yamathon

Without a doubt, Tokyo is a big city, and it’s hard for any one person to see all of it. Even long-time residents probably aren’t familiar with every nook and cranny of the metropolis. So if you sometimes find yourself wishing you could get a closer look at its various neighborhoods, Yamathon, an event that takes you to all the way around the Yamanote Line, might be a great way to spend a Saturday!

Not only will you get an up-close-and-personal look at the Yamanote Line’s 29 stations, but by participating in Yamathon, you’ll also be contributing to a great cause!

Like many countries, Japan has its fair share of marathons. We’re not exactly sure when running long distances without a lion chasing you became a thing, but they’re pretty popular. We definitely admire and respect all you runners, but we’re also not too sure we’ll be joining you anytime soon.

But even if you’re a couch potato like some of us, Yamathon, which takes place on May 30th, might be one event to get you out there with running shoes and sweat pants. The event, which starts at the Tokyo Tokia Building, about three minutes from Tokyo Station Marunouchi South Exit, basically follows the Yamanote Line around Tokyo.

▼ The Yamanote Line is the green line in the map below.

TokyoYamanoteAreaLinesWikipedia (RailRider)

In case you’re not familiar with Tokyo’s rail lines, the Yamanote Line is perhaps the most famous in the city. It runs in a circle around the heart of the city, with stops in most of the major neighborhoods. If you’re on a quest to “see Tokyo,” following this line might not take you everywhere but it is definitely a great start!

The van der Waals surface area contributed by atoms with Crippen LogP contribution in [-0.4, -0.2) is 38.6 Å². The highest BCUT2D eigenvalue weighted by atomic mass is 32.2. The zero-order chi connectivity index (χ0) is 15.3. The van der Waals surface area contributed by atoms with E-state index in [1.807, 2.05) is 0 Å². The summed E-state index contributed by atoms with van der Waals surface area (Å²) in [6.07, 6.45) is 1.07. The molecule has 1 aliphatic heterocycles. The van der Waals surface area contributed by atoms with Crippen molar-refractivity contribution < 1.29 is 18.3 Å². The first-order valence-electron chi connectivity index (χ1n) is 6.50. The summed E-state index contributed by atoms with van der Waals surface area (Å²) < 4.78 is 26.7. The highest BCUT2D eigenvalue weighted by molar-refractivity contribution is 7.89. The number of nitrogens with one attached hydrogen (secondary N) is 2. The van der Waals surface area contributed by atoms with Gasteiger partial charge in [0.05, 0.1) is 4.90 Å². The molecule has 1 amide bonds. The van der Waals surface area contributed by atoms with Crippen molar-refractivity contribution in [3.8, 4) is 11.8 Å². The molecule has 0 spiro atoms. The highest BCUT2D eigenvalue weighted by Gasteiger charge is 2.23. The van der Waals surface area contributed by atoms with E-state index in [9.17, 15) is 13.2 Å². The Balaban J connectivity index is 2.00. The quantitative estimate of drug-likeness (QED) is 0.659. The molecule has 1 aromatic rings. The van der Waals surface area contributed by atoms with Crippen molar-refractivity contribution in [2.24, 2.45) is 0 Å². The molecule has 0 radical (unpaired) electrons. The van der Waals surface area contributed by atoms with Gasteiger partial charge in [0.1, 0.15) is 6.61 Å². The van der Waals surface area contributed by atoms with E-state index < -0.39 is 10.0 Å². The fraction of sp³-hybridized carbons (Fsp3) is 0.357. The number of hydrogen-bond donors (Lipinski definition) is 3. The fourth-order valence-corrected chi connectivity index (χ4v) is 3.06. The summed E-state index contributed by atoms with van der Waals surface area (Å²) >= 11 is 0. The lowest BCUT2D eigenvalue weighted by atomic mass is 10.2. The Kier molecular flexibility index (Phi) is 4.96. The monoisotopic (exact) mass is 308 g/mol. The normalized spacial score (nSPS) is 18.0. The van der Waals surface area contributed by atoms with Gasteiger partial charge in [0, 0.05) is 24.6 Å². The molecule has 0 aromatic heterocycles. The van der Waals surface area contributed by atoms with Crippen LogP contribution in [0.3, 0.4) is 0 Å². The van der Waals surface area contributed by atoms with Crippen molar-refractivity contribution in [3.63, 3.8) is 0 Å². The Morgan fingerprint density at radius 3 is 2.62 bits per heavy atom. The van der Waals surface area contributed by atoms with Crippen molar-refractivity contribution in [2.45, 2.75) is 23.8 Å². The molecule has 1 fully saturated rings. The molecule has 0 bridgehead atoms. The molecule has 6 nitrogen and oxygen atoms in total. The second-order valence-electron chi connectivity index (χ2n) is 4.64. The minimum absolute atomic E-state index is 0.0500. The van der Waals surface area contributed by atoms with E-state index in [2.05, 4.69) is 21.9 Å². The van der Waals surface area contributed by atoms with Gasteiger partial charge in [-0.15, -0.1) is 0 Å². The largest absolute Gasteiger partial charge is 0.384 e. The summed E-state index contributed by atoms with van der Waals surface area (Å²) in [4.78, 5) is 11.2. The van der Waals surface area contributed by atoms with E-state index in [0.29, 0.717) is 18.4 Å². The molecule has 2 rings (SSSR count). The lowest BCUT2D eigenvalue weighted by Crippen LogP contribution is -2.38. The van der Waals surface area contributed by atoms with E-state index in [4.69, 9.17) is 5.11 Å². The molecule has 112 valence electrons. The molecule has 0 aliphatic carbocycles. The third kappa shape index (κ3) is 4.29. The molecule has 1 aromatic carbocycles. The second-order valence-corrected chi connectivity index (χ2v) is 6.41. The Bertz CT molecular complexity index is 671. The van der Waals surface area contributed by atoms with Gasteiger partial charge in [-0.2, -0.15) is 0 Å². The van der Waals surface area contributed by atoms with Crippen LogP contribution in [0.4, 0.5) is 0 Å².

▼ Here are the participants from 2014.

[tweet https://twitter.com/TheYamathon/status/587602480231555072 align=center]

Unlike a traditional marathon, Yamathon takes a different approach to running long distances. In fact, the event doesn’t even have a “proper” course–instead participants are challenged with going to and getting their photos taken at every station on the line. Teams can take whatever route they want and whole families are welcome!

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We talked with a few of the organizers of the event and NADIA, a charity group the Yamathon works with, to get a better idea of what it’s all about.

First, Joe, the fundraising events director, explained what happens to the registration money, which is 10,000 yen (about US$83) per team.